The following demands of the AMCHAM are desirable ones in my opinion: abolishment of the government-regulated severance payment system, abolishment of the obligation to hire government-designated persons (such as those involved in the independence movement, the Korean War, and the Kwangju uprising, and their direct descendants), abolishment of the restrictions on import passenger vehicles, market opening for the installment business on auto, abolishment of the obligatory items to encourage home-made products, protection of the confidentiality of foreign firms, abolishment of the banking measures against foreign banking community, abolishment of the taxation on e-commerce transactions, removal of the Korean government's subsidies, etc. Actually our government should take the initiative to work out solutions for these issues before the AMCHAM demands, because these are absolutely for the benefit of Korean people and companies. Of course, non-Korean people and companies including US will profit, too. That is to say, we can possibly achieve "mutual" interest by free trade.
Nevertheless, the demands made by a US organ, not by Korean government, admitted arguments on intrusion into Korea's internal affairs to provoke a race feeling. There is one thing reliable that we must clearly understand which is the way to promote benefit for Korean people and companies before we react with national sentiment.
The AMCHAM also suggested unreasonable recommendations. Firstly, it concerns about internal transactions. In the section devoted to the information and telecommunication, the report indicated the largest chaebols' using products of their subsidiaries within one conglomerate is a barrier to market access. That is to say, internal transactions function as approach barrier and limit competitions. Basically internal transactions are conducted to reduce trade costs. Actually internal transactions made on purpose to avoid competitions have no effect. This is well shown in the survey by the Fair Trade Commission. The current law for fair trade prohibits internal transactions by treating it 'unfair', but the law itself committed a fault by ignoring economic rationality.
Secondly, in the section of agriculture and food, the report cited the practice of shelving imported items in separate areas and the agricultural co-ops which do not accept any imported items, for discriminatory practices. But everybody has the right to display the goods as he wants and the right not to accept something. This is the very natural right of supplier in free market economy. If those rights are regarded as discrimination, there would be no single right without discrimination.
Thirdly, the AMCHAM recommended that public announcements made by listed companies at the stock market be done in English as well as in Korean, and also demanded that government offices in Korea set forth regulations to protect the confidentiality of foreign firms and train public officials for that purpose. In this regard a plain truth must be considered that human behaviors always cost something. Making public announcements in English and training public officials accompany expenses obviously. The voluntary decision will be made by the payer's side only if the output is greater than the input. The outsider's request for such expenses doesn't seem to be desirable.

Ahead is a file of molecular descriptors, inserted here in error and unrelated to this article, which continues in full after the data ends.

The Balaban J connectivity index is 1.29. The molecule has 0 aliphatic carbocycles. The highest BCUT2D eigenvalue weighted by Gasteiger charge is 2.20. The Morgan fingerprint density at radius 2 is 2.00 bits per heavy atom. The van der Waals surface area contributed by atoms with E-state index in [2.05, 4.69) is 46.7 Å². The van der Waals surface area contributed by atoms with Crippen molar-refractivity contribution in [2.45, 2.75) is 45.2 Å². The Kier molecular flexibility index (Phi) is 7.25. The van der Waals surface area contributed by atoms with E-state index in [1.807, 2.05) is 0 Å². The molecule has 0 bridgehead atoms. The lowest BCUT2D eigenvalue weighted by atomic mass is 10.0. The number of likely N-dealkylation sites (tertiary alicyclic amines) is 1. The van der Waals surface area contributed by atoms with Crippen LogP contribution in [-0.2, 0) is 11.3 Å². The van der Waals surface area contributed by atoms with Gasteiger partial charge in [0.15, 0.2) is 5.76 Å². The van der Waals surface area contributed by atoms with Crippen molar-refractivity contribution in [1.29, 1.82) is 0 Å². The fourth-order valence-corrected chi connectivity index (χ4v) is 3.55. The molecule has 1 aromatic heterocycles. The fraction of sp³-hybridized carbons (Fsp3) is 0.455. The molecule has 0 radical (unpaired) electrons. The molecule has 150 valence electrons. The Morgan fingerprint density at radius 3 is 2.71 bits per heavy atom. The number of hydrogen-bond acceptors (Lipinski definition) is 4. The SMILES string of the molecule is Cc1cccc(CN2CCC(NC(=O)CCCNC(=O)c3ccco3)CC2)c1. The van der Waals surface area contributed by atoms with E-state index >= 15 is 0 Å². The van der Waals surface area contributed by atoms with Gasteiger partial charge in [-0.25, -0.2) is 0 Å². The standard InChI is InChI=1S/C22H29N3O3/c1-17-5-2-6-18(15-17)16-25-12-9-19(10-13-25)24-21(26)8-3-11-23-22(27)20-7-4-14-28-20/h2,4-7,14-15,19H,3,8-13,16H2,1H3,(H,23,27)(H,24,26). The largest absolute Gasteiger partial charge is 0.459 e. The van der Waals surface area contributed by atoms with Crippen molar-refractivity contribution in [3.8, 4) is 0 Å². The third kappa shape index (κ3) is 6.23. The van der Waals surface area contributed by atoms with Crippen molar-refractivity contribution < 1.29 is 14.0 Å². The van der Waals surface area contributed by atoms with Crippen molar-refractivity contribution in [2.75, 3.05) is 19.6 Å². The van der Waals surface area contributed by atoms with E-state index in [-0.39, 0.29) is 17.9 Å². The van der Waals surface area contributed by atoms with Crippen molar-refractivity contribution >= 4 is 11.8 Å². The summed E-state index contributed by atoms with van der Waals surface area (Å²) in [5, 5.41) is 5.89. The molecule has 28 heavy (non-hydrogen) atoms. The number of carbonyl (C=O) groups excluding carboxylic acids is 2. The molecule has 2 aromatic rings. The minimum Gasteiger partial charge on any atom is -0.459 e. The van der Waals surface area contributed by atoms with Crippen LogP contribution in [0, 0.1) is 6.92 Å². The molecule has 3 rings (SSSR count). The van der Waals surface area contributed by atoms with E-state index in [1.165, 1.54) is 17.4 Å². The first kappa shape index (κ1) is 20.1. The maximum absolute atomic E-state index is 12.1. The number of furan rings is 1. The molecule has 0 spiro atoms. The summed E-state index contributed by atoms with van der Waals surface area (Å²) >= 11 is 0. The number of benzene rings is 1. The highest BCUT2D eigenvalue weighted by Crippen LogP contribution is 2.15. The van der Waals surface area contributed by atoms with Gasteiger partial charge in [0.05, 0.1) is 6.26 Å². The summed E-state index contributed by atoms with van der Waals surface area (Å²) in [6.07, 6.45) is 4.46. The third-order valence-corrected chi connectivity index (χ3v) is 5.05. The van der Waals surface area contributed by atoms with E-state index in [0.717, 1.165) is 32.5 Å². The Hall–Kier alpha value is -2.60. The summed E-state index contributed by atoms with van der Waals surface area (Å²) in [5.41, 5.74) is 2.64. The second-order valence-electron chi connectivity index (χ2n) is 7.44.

Fourthly, according to the AMCHAM's report, foreign car buyers are afraid of investigation by tax office. The AMCHAM should understand such investigations are based on people's negative understanding of the well- off class in Korea. Some of the wealthy class made money by illegal means or tax evasion, so those bad cases strongly and negatively influenced the general public's impression on the rich. Therefore, the AMCHAM had better try to eliminate Koreans' negative feelings against the wealthy people. Though it is naturally Korean's job to get over such a prejudice against the rich, the AMCHAM's direct efforts will be more effective in the long run than asking Korean government to do anything with that.
Fifthly, in relation with intellectual property rights, the AMCHAM report called for increase of the protection period from the present 50 years to 70 years and more severe punishment on violation. Actually the protection period should be carefully deliberated for economic effectiveness. Furthermore, if they do not agree with judgements by our judicature, it is better to go through due formalities to appeal. It is not normal that an outsider requests for the extent of punishment.
Policies should be based on mutualism
Policies or behaviors grounded on mutualism are most natural and bring about less conflict. Based on mutualism, the AMCHAM must raise a question on the US trade protectionism. The US stands for free trade on the principle, but the US also tries to protect the less competitive domestic industries such as steel, automobile, textile and clothes, shoes, some of agricultural and manufactured goods, jewelry, etc. by taking advantage of tariff and non-tariff policies. Based on mutualism, the most effective way to reach agreement and cooperation will be needless to say that the US must clear trade barriers on its side and call for trade partner's market opening. In this regard, a free trade pact between two countries is worthy of consideration.
Lastly, I would like to indicate that demands of the AMCHAM, though somewhat offensive, deserve our broad-minded acceptance if those are helpful to the Korean people and economy.
(The view expressed here is the author's personal
view. It is not the official
view of the CFE.)